The best part of the colder months is being able to lounge by a warm fire after a long day. But, before your client can enjoy this, they need to prepare by scheduling a chimney service call. Your team of professionals need to inspect for any damages, make necessary repairs, and clean the area. This will ensure your clients have a safe, clean, and functioning chimney over the winter months.
Why is chimney service important?
After several months of non-use, any appliance needs basic maintenance and upkeep to prolong its lifespan and avoid unnecessary issues. Getting a pair of knowledgeable eyes on your client’s chimney will prevent potential hazards and damages. In fact, the National Fire Protection Association suggests that chimneys and fireplaces receive annual inspections. It is imperative that you put your client’s safety and well-being first when dealing with fire. That said, technician safety is equally as important. Ensure your team arrives on-site with the necessary protective tools for the job, including safety goggles, dust masks, and flashlights. That way, they aren’t intaking any harmful substances and have a well-lit workspace.
What to check during a chimney service call
Creosote is a wood preservative designed to combat pests that live in wood when it is stored outdoors. When that wood is burned in a fireplace and the airflow becomes blocked, it builds up in chimneys and becomes increasingly difficult to clean over time. When technicians spot buildup early, it can be cleared away more easily with a brush. If it is neglected over time, it takes on a tar-like consistency and eventually hardens.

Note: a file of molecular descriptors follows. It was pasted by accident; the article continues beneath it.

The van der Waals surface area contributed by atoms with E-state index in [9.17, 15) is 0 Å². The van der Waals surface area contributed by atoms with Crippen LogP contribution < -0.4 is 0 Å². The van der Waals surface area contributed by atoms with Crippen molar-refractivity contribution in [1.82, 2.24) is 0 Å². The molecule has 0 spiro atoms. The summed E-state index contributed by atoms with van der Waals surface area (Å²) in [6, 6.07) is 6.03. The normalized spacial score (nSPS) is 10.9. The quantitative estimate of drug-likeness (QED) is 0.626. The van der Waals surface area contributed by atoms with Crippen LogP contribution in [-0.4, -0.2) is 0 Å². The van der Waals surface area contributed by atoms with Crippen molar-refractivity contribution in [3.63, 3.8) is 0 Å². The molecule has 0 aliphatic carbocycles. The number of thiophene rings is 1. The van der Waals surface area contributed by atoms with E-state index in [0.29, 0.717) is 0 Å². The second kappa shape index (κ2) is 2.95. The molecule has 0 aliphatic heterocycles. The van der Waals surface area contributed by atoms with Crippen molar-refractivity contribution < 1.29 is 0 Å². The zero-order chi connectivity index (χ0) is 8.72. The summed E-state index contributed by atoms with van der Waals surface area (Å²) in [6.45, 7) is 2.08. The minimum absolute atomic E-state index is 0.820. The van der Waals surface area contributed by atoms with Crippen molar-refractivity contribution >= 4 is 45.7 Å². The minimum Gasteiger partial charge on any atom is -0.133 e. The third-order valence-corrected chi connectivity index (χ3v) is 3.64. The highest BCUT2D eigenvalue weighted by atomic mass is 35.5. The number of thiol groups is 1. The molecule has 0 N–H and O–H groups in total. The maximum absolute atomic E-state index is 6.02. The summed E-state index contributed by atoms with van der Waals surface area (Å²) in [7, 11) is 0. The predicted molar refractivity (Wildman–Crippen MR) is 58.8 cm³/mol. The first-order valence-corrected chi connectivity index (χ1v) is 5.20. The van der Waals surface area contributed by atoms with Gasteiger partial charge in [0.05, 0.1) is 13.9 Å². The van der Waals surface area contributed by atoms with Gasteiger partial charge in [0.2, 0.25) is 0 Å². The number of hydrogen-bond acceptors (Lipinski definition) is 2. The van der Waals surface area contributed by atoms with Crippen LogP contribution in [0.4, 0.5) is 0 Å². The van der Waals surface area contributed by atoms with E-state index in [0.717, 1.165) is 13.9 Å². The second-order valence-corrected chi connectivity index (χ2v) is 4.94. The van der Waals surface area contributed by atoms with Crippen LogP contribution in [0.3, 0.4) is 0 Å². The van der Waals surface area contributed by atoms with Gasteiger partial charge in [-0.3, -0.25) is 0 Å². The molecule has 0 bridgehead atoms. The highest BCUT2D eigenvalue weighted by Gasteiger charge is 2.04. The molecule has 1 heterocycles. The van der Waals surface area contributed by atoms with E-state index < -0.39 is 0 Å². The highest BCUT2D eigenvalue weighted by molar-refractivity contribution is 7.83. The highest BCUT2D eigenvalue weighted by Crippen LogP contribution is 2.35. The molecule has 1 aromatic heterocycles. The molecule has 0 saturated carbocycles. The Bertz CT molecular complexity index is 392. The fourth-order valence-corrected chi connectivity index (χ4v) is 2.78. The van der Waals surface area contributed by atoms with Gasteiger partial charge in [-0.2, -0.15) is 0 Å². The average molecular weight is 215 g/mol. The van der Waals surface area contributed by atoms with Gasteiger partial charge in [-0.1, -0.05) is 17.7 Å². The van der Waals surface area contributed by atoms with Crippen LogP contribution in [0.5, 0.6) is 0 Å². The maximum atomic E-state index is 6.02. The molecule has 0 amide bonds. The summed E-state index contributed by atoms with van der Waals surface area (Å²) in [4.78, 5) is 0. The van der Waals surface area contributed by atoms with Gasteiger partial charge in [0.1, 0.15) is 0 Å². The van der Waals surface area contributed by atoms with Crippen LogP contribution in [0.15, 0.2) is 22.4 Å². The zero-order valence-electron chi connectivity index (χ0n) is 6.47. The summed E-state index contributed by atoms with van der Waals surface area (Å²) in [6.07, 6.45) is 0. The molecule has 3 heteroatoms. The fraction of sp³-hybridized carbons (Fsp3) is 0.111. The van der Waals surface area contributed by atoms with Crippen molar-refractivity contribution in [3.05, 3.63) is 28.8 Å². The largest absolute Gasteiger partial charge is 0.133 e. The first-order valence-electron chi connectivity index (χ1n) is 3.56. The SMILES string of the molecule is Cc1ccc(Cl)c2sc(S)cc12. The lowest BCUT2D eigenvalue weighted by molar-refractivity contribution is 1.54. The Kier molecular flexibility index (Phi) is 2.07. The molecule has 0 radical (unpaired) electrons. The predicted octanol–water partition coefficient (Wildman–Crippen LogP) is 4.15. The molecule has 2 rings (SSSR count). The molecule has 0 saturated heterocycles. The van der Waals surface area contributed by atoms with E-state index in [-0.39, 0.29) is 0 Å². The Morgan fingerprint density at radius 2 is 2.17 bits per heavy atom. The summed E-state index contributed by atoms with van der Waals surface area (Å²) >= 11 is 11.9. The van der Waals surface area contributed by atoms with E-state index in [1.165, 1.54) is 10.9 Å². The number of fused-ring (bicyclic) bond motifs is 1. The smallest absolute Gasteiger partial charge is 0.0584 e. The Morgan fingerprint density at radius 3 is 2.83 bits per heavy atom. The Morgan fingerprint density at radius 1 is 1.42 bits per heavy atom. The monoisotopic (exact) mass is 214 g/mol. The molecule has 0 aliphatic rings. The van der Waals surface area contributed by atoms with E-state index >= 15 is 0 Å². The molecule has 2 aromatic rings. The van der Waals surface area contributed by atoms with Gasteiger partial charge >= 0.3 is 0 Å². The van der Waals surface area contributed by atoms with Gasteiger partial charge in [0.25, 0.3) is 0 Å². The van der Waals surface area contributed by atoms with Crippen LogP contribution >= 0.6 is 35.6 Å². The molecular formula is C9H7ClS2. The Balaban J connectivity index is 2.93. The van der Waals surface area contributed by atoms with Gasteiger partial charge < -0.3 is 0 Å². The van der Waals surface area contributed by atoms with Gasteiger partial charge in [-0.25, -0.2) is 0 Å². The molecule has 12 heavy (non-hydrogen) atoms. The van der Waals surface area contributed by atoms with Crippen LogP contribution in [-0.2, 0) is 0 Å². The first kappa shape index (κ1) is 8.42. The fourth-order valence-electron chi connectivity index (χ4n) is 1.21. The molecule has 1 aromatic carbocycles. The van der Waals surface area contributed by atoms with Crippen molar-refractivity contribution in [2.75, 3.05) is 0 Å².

Aside from being a hassle to remove, creosote poses numerous health risks to humans. According to the Center of Disease Control, Creosote buildup can irritate the skin, lead to liver and kidney issues, cause mental confusion, and in more severe cases, chemical burns and unconsciousness. With such harmful effects on human health, this must be a top concern for technicians during chimney service calls.
A damper function, usually controlled with a rod or chain, controls the chimney airflow. As we touched on with Creosote, having proper ventilation is crucial to the health of the chimney and the homeowner. Communicate how to properly use this with the homeowner; when the fireplace is in use it must be pushed in or off, but when your client builds a fire it needs to be open. When conducting an inspection for a chimney service call, test that the damper can be easily opened and closed. After, instruct your technicians to position their heads under the chimney and conduct a visual inspection. When the damper is open, they should see the inside of the chimney, if not they will be face-to-face with metal.
A chimney cap rests above the crown of the chimney to protect its structural integrity and keep debris, nature, and rain from entering the chimney. Any rain entering creates the risk of rust forming on dampers and other metal elements, and moisture can also weaken the foundation of the fireplace. On top of this, the chimney cap serves as a tool to contain any lingering or traveling fire embers – drastically reducing the risk of a roof or house fire.
When dispatching technicians, enforce detailed chimney service and inspections. That way, you will keep your clients safe and happy, help them maintain a functional chimney and fireplace, and build a stronger relationship.